Defenders of Wildlife was just one host to the final training for Class 6 of the Emerging Wildlife Conservation Leaders in Washington D.C. Twenty-four fellows from five countries came together to give final presentations on the wildlife conservation projects that have dominated our past 18 months. Additionally we had the opportunity to engage in professional development sessions and mentor meetings with top leaders from World Wildlife Fund, Defenders of Wildlife, IFAW, and (under the current political climate) a sobering visit from Dan Ashe, then Director of the US Fish and Wildlife Service.
I was privileged to join my five teammates for a presentation about our groundbreaking assessment of international trade in giraffe, which came only days before the IUCN publicly announced the uplisting of all giraffe (sub)species to Vulnerable. With only 18 months to design and implement a conservation project, our strategy was to take a transdisciplinary approach, leveraging science, media, art, and communications to catalyze public interest in giraffe and their steep 40% decline over the past 20 years.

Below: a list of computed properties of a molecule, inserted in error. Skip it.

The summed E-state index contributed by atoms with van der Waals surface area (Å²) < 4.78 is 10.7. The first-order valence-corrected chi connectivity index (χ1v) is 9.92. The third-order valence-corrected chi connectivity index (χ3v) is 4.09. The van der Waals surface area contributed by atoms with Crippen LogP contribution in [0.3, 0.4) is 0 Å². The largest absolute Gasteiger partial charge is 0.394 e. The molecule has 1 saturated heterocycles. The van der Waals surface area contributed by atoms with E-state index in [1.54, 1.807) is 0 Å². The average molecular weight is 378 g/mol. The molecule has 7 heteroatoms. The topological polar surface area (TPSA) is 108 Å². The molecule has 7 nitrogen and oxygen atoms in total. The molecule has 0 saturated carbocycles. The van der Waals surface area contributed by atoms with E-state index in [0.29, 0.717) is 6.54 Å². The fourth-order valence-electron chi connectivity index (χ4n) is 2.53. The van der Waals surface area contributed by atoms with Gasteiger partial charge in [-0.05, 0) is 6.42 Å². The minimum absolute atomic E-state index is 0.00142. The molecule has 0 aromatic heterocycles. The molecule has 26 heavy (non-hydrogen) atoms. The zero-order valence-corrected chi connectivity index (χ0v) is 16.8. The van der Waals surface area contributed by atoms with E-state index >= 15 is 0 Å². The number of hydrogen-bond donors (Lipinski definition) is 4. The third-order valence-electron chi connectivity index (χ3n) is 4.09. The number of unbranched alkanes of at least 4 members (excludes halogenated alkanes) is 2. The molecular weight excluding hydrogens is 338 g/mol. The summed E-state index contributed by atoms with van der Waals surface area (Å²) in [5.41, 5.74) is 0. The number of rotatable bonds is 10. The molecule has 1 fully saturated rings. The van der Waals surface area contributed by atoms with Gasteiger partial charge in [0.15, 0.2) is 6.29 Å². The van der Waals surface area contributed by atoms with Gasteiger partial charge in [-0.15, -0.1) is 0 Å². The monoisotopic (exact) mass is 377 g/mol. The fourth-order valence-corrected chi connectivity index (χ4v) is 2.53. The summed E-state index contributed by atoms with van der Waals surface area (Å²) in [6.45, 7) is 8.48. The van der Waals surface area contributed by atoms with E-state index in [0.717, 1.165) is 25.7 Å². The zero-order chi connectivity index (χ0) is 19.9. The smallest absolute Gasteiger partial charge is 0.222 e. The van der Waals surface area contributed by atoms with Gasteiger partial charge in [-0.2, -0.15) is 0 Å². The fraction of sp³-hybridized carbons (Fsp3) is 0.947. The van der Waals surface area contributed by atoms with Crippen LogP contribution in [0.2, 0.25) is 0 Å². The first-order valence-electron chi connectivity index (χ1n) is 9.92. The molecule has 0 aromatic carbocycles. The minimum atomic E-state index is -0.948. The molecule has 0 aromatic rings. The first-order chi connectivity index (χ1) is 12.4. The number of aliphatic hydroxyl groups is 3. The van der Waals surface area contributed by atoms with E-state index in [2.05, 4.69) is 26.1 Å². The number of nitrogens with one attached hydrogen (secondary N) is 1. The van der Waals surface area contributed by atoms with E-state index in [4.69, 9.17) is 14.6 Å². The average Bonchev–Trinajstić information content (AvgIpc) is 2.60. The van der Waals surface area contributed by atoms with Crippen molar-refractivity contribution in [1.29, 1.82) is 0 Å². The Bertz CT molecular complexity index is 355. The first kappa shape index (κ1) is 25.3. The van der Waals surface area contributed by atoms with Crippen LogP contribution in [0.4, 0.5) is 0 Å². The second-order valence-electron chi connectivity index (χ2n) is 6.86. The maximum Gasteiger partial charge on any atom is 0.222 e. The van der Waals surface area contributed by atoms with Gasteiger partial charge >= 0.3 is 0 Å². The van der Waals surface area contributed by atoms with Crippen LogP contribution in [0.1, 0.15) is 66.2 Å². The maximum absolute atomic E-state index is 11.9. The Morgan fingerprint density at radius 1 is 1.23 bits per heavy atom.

An international communications strategy and full media brief was developed for the Giraffe Conservation Foundation (GCF), a Namibia-based nonprofit research and education organization instrumental to in situ efforts to better understand emerging genetic research that suggests giraffe are actually four distinct species – a finding which, if confirmed, would drastically shift our understanding of threats to wild giraffe populations. Leading up to the IUCN announcement, media coverage was picked up by top news outlets, ranging from the BBC to Huffington Post. This was further augmented by the premiere of the full length documentary Giraffes: Africa’s Gentle Giants from director Tom Mustill by the BBC (in the UK) and PBS (in America), showcasing the field work of GCF. Original artwork from illustrator Roger Roth was commissioned for a social media campaign highlighting the plight of giraffe in the wild, and driving online traffic to the flurry of news stories about the emerging research.
Beyond the successful public engagement and education efforts, we used Panjiva – an international database of trade activity – to review more than 13,000 records of trade in animal parts between Africa, China, and the United States. The results were combined with survey responses from wildlife and conservation professionals from 13 countries documenting the prevalence of giraffe as bushmeat in local markets, and the popularity of pelts, hair, and bone used in local crafts and medicines. The results of this first-ever trade assessment are currently in review for publication in peer reviewed journals.